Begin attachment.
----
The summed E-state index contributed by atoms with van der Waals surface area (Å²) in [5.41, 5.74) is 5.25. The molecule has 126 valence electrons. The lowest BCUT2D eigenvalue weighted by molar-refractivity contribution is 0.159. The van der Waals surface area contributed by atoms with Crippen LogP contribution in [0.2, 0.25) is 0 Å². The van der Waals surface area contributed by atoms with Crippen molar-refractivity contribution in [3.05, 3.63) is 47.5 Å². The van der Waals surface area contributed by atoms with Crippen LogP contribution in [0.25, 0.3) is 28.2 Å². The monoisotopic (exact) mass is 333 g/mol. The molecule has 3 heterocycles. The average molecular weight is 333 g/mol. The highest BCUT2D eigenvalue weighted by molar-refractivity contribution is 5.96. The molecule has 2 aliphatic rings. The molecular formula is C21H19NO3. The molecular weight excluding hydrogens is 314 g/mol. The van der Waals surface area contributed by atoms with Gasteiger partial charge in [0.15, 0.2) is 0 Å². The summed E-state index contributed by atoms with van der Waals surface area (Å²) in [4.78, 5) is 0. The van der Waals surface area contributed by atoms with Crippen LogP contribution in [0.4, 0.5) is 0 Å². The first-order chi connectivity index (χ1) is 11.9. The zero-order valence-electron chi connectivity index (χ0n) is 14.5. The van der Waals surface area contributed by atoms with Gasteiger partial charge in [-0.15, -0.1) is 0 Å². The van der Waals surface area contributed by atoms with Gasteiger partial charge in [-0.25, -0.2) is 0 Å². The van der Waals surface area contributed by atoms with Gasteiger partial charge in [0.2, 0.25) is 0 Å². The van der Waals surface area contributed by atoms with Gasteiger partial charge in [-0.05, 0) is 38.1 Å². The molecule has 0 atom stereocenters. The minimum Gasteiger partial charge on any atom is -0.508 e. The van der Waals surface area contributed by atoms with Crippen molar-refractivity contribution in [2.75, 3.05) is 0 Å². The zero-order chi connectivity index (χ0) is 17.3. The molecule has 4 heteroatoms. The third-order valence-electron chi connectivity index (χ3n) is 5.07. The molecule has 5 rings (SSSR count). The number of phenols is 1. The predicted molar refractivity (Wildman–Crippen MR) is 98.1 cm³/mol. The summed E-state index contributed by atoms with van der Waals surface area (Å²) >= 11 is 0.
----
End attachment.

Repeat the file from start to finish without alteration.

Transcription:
The summed E-state index contributed by atoms with van der Waals surface area (Å²) in [5.41, 5.74) is 5.25. The molecule has 126 valence electrons. The lowest BCUT2D eigenvalue weighted by molar-refractivity contribution is 0.159. The van der Waals surface area contributed by atoms with Crippen LogP contribution in [0.2, 0.25) is 0 Å². The van der Waals surface area contributed by atoms with Crippen molar-refractivity contribution in [3.05, 3.63) is 47.5 Å². The van der Waals surface area contributed by atoms with Crippen LogP contribution in [0.25, 0.3) is 28.2 Å². The monoisotopic (exact) mass is 333 g/mol. The molecule has 3 heterocycles. The average molecular weight is 333 g/mol. The highest BCUT2D eigenvalue weighted by molar-refractivity contribution is 5.96. The molecule has 2 aliphatic rings. The molecular formula is C21H19NO3. The molecular weight excluding hydrogens is 314 g/mol. The van der Waals surface area contributed by atoms with Gasteiger partial charge in [0.15, 0.2) is 0 Å². The summed E-state index contributed by atoms with van der Waals surface area (Å²) in [4.78, 5) is 0. The van der Waals surface area contributed by atoms with Crippen LogP contribution in [0.4, 0.5) is 0 Å². The first-order chi connectivity index (χ1) is 11.9. The zero-order valence-electron chi connectivity index (χ0n) is 14.5. The van der Waals surface area contributed by atoms with Gasteiger partial charge in [-0.15, -0.1) is 0 Å². The van der Waals surface area contributed by atoms with Gasteiger partial charge in [-0.25, -0.2) is 0 Å². The van der Waals surface area contributed by atoms with Gasteiger partial charge in [0.2, 0.25) is 0 Å². The van der Waals surface area contributed by atoms with Gasteiger partial charge in [-0.05, 0) is 38.1 Å². The molecule has 0 atom stereocenters. The minimum Gasteiger partial charge on any atom is -0.508 e. The van der Waals surface area contributed by atoms with Crippen molar-refractivity contribution in [2.75, 3.05) is 0 Å². The zero-order chi connectivity index (χ0) is 17.3. The molecule has 4 heteroatoms. The third-order valence-electron chi connectivity index (χ3n) is 5.07. The molecule has 5 rings (SSSR count). The number of phenols is 1. The predicted molar refractivity (Wildman–Crippen MR) is 98.1 cm³/mol. The summed E-state index contributed by atoms with van der Waals surface area (Å²) >= 11 is 0.